Weekend Effect Observed for Donor Kidney Discard

Deceased donor kidneys obtained on Friday or Saturday were 16% more likely to be discarded than transplanted, compared with organs gathered other days of the week.
Deceased donor kidneys obtained on Friday or Saturday were 16% more likely to be discarded than transplanted, compared with organs gathered other days of the week.

Deceased donor kidneys harvested at the start of the weekend are significantly more likely to be discarded than transplanted, a new study finds. Kidney quality does not appear to be the main deciding factor.

“This high discard rate is concerning especially given the worsening organ shortage in the US, but the factors contributing to this are poorly understood," lead investigator Sumit Mohan, MD, MPH, of Columbia University Medical Center in New York, explained in a press release. “The most commonly cited reason for organ discard is organ quality, but recent analyses by our group suggest that even kidneys of acceptable quality are being discarded at an increasing rate.”

Dr Mohan and colleagues tracked 181,799 deceased donor kidneys recovered for transplantation 2000-2013 using the US Scientific Registry of Transplant Recipients. After mapping the usage of donor kidneys by day of the week, they observed a weekend effect. Compared with donor kidneys procured on weekdays, weekend kidneys (gathered on Friday or Saturday) were 16% more likely to be discarded, even after adjustment for organ quality.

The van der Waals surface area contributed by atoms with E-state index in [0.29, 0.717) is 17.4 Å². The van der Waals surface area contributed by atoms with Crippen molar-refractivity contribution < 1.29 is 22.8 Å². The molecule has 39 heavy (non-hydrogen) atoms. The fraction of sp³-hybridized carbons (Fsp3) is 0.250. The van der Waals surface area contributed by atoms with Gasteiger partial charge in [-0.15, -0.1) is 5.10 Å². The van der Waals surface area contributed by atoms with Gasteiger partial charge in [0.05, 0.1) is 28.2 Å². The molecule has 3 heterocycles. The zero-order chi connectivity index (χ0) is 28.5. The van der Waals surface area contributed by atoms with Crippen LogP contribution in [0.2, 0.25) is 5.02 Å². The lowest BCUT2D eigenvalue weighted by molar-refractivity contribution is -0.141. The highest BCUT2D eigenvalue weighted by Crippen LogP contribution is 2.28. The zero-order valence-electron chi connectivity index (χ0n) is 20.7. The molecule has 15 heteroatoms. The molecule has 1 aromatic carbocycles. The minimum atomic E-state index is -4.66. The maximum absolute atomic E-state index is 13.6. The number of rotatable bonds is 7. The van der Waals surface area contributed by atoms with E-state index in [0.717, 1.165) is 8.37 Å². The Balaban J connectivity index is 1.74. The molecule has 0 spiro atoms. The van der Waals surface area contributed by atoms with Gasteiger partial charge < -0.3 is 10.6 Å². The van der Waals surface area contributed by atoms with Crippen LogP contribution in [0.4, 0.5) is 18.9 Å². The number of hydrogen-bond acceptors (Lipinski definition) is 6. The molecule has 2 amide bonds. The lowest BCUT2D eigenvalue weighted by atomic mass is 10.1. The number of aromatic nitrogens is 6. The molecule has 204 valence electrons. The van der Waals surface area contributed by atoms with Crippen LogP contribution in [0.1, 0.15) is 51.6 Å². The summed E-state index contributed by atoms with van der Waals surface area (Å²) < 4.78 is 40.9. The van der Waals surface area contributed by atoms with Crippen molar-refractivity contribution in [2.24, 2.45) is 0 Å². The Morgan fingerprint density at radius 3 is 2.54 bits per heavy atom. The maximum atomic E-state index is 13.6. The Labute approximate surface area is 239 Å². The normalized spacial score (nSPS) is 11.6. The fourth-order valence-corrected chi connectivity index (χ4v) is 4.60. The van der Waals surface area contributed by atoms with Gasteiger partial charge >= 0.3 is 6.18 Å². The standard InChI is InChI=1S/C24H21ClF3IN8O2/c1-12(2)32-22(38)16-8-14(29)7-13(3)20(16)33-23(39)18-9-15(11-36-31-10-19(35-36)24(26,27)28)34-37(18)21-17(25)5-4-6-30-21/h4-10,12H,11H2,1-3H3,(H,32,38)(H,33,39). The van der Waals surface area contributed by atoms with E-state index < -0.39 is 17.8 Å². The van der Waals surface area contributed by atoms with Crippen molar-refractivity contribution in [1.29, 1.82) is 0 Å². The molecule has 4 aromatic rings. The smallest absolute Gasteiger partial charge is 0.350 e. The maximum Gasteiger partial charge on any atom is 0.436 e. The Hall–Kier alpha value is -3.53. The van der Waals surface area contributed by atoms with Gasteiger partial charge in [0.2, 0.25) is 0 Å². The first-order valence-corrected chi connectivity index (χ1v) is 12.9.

Remarkably, donor kidneys discarded on weekends were of significantly higher quality than organs discarded on weekdays, based on the Kidney Donor Profile Index (KDPI): 76.5% vs 77.3%. A measure used to estimate graft failure, the Kidney Donor Risk Index figures into the KDPI and accounts for serum creatinine, hypertension, diabetes, age, cause of death, and other relevant patient factors. It does not include organ characteristics, however, such as anatomical abnormalities, injury during extraction, or biopsy findings.

In addition, weekend transplant rates varied by US region, according to results published in Kidney International. More states in the southeast and midwest performed transplants on weekends. States along the Rocky Mountains, Arizona, and Oklahoma, performed the least. 

Weekend kidneys also were more likely to be used by larger transplant centers (performing 100 or more transplants annually), be shared without payback of a kidney of the same blood type to the national pool, and experience shorter cold ischemia times.

Taken together, the findings indicate the presence of roadblocks to weekend kidney usage beyond organ quality. If resource limitations during the weekend are behind the higher discard rates, policy and organizational solutions may help transplant program reduce waste, the researchers concluded.

Further investigation into the short- and long-term outcomes of recipients of deceased donor kidneys may reveal useful information. Currently, no universal guidelines for organ selection exist.

Sources

  1. Mohan S, Foley K, Chiles MC, et al. The Weekend Effect Alters the Procurement and Discard Rates of Deceased Donor Kidneys in the United States. Kidney Int. doi:10.1016/j.kint.2016.03.007.
  2. Donor kidneys may be discarded due to 'weekend effect' at hospitals [news release]. Elsevier, May 12, 2016.
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